Door 12 — Northern Hemisphere: Read something with snow or ice on the cover or read a ghost story.
I read the second book of this series, The Black Cat Murders, as my (you guessed it) “Black Cat” square book for this year’s Halloween Bingo, and while there were a couple of things that rubbed me the wrong way, I stil liked it well enough to give book 1 a chance as well. And since the first book happens to be set at Christmas, it seemed only logical to make it part of this year’s Christmas and Festive Tasks books.
This is the sort of book I would probably find a bit too sweet in the tooth during the first eight to ten months of the year, but which I find myself mixing into my reading more and more during the final two to four months, i.e., during Halloween Bingo and Festive Tasks / my Christmas reading: comfort reading with a triple capital “C” — comfort, country house and (more than a few elements of a) cozy mystery; with a well-drawn rural English interwar setting with all the trimmings, a likeable amateur sleuth who somehow manages to be his own Watson on occasion without coming across as entirely TSTL (the first name play on Wuthering Heights is well done, too) — both here and in book 2, the roles of Sherlock and Watson are about equally distributed between him and the (recurring) police inspector officially investigating the murder — and sufficiently well-researched not to make me howl in frustration every other minute. (This latter aspect is true more for this first book than for the second one, however.)
The mystery isn’t terribly difficult to solve once you’ve made one key assumption with regard to certain trope characters who appear in a lot of fiction set during the interwar period, and since I made that assumption literally within minutes of having first met them, the rest was basically a matter of watching our amateur sleuth’s contortions, trying to wind his way out of the trap laid for him by the real murderer so as not to (literally) end up as that person’s fall guy — and in the process, I could have done with at least one plot serpentine less. This isn’t a terribly long book even as it is, but there is one extra complication about halfway through the investigation that is clearly introduced with the sole purpose of preventing the plot from reaching its conclusion even earlier than it does anyway, and as at this point I was absolutely certain both about the whodunnit and the whydunnit, that unnecessary extra wrinkle produced a more than slightly annoyed eyeroll.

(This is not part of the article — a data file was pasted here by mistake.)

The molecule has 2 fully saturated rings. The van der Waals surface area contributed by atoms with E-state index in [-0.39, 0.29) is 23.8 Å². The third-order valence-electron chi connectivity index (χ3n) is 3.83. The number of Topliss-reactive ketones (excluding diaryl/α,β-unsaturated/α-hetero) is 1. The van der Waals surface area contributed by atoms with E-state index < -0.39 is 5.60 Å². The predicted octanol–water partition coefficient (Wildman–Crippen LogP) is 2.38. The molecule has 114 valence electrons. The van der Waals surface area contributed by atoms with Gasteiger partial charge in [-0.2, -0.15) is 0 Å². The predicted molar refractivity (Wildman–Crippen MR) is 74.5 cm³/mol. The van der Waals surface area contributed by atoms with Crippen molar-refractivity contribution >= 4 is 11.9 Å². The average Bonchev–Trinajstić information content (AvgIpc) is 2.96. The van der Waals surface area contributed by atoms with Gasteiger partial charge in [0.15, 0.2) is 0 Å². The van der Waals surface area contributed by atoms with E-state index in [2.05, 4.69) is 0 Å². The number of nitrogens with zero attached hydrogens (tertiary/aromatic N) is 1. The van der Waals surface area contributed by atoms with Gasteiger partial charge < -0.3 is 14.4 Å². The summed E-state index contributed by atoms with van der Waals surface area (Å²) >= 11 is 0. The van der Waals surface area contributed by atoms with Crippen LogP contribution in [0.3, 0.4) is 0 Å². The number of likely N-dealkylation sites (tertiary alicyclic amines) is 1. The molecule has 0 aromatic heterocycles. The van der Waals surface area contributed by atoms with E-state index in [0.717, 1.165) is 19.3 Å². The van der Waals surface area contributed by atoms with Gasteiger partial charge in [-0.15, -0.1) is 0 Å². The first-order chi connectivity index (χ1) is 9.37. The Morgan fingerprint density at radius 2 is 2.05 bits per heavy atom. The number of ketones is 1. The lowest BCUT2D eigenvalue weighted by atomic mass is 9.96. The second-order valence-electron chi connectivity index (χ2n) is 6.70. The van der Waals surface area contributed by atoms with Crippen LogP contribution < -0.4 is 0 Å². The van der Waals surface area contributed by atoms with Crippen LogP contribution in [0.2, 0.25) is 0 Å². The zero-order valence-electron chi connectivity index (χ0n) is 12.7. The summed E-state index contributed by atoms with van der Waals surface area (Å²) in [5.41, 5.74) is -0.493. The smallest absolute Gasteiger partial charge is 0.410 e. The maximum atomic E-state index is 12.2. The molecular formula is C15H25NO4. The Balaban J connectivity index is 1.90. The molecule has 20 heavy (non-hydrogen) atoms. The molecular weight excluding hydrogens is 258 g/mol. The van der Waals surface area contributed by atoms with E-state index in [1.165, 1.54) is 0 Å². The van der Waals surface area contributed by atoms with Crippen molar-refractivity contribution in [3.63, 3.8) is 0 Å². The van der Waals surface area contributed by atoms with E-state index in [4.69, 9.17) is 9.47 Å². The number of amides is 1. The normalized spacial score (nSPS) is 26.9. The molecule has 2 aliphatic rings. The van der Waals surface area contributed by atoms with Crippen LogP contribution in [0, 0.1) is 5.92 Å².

Perhaps the biggest plus of the whole series, though, is its audiobook narrator: Sam Dewhurst-Phillips completely owns Heathcliff Lennox’s character and narrative voice in a way I’ve seen (or heard) with few other, even highly experienced narrators; and for his participation alone, I wouldn’t ever even dream of ingesting this series in any other format than as audiobooks. (For his sake, too, I’m even willing to tolerate the audios’ few somewhat more noisome aspects, such as a “dog bark” sound effect for the appearance of Major Lennox’s pet dog.)
It still remains to be seen whether I’ll also feel inspired to reach to a book from this series when the need for comfort in literary form isn’t quite as pressing as it increasingly tends to be in the final months of the year, but I can easily see myself returning to it once more during next year’s Halloween Bingo or Festive Tasks / Christmas reading.